All fits of pleasure are balanced by an equal degree of pain. – Jonathan Swift
Dusk Peterson’s Pleasure (Master/Other) is a story of slavery set in an alternate universe, though the setting isn’t really as important as the fact that it’s a story based around men and women whose lives include little more than working to see to the comfort and pleasure of the man who owns them. There is one man, however, a slave named Egon who works very hard to see to his own physical pleasure and in doing so, deceives himself, convinced that his sexual gratification gives pleasure to the many women he beds. Egon must learn how to turn his pleasure outward, to learn to give pleasure and in doing so, learn to derive pleasure from this unselfishness. There is one man who will make sure Egon learns that lesson well, and in doing so, Egon will learn the pleasure of submission.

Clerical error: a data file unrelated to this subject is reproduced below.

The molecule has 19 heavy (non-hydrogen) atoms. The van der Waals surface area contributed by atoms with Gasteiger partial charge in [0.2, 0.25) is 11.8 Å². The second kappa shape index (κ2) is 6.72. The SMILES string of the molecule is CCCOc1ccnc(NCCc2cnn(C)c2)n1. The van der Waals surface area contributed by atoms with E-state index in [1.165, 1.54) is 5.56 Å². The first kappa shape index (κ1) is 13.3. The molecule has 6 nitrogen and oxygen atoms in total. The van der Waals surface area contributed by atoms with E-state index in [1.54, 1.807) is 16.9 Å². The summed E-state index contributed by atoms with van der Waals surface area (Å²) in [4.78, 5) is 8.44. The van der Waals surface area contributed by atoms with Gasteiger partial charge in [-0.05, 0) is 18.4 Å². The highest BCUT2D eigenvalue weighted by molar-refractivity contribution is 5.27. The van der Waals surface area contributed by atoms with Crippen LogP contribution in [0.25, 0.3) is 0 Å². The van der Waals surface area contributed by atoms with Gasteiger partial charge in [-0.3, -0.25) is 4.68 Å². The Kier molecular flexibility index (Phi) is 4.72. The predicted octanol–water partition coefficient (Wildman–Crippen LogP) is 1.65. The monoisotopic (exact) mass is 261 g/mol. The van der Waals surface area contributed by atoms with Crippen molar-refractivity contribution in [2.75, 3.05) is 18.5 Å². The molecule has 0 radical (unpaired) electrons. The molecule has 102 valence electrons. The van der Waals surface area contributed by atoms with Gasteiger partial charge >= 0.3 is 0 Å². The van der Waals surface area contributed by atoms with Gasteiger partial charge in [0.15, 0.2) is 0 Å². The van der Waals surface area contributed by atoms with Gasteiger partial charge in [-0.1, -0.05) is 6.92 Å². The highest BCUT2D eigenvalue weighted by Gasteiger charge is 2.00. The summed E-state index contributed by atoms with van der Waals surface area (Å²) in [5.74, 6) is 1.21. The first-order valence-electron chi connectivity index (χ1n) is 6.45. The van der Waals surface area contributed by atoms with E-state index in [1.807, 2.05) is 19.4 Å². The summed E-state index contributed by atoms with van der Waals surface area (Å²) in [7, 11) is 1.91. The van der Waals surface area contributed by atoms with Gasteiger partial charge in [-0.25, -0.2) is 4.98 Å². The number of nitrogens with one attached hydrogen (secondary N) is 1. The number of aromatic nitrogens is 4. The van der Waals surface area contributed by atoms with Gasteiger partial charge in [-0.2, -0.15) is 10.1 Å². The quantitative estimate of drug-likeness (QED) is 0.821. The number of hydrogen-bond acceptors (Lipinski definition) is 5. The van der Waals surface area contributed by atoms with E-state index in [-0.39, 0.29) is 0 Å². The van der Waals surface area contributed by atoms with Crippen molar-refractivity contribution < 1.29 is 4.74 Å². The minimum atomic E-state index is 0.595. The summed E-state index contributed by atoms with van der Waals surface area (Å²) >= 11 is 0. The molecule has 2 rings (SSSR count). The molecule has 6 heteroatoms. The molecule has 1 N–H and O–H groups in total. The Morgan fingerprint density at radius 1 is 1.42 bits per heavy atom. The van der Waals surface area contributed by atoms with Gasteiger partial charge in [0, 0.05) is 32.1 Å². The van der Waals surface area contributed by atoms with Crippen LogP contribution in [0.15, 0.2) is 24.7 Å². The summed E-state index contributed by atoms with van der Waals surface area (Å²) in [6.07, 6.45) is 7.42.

This is a story of servitude and is, in the end, an unconventional and unexpected love story between two men who aren’t free in any sense of the word, but who nonetheless forge a loving bond.
This is the third of Dusk Peterson’s works I’ve read now, and I’m beginning to sense a pattern, at least in the books Life Prison, Debt Price, and now Pleasure. The common thread in each of the books is the author’s use of a single word, or in the case of Life Prison, two words, and then building an entire story around those words; sometimes distorting and twisting them into a contradiction of their definitions, but always finding a way to turn them into words layered with meaning and emotion.
This author’s books make me think. I can’t help but to try to read between the lines and look beneath the surface to see what I can find. One thing’s for sure, I manage to find something of interest every time I look.